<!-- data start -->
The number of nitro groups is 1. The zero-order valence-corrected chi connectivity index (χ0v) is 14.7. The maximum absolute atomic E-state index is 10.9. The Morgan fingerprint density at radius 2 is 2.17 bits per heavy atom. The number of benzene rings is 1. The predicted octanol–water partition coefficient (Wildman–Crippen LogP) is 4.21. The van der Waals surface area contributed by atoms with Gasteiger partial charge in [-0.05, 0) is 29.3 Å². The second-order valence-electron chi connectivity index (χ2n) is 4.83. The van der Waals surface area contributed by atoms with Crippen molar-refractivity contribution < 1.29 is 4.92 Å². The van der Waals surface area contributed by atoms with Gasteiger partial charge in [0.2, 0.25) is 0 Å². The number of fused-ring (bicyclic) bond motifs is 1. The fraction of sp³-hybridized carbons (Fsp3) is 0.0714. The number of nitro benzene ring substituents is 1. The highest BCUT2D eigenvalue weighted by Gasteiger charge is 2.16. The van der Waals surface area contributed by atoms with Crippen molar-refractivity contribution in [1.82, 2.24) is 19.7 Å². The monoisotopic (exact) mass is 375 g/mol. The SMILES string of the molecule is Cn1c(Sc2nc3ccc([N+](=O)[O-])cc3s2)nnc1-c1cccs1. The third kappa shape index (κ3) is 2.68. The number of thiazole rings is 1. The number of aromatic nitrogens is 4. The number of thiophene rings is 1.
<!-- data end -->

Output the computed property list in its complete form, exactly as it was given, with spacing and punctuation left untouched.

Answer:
The number of nitro groups is 1. The zero-order valence-corrected chi connectivity index (χ0v) is 14.7. The maximum absolute atomic E-state index is 10.9. The Morgan fingerprint density at radius 2 is 2.17 bits per heavy atom. The number of benzene rings is 1. The predicted octanol–water partition coefficient (Wildman–Crippen LogP) is 4.21. The van der Waals surface area contributed by atoms with Gasteiger partial charge in [-0.05, 0) is 29.3 Å². The second-order valence-electron chi connectivity index (χ2n) is 4.83. The van der Waals surface area contributed by atoms with Crippen molar-refractivity contribution < 1.29 is 4.92 Å². The van der Waals surface area contributed by atoms with Gasteiger partial charge in [0.2, 0.25) is 0 Å². The number of fused-ring (bicyclic) bond motifs is 1. The fraction of sp³-hybridized carbons (Fsp3) is 0.0714. The number of nitro benzene ring substituents is 1. The highest BCUT2D eigenvalue weighted by Gasteiger charge is 2.16. The van der Waals surface area contributed by atoms with Crippen molar-refractivity contribution in [1.82, 2.24) is 19.7 Å². The monoisotopic (exact) mass is 375 g/mol. The SMILES string of the molecule is Cn1c(Sc2nc3ccc([N+](=O)[O-])cc3s2)nnc1-c1cccs1. The third kappa shape index (κ3) is 2.68. The number of thiazole rings is 1. The number of aromatic nitrogens is 4. The number of thiophene rings is 1.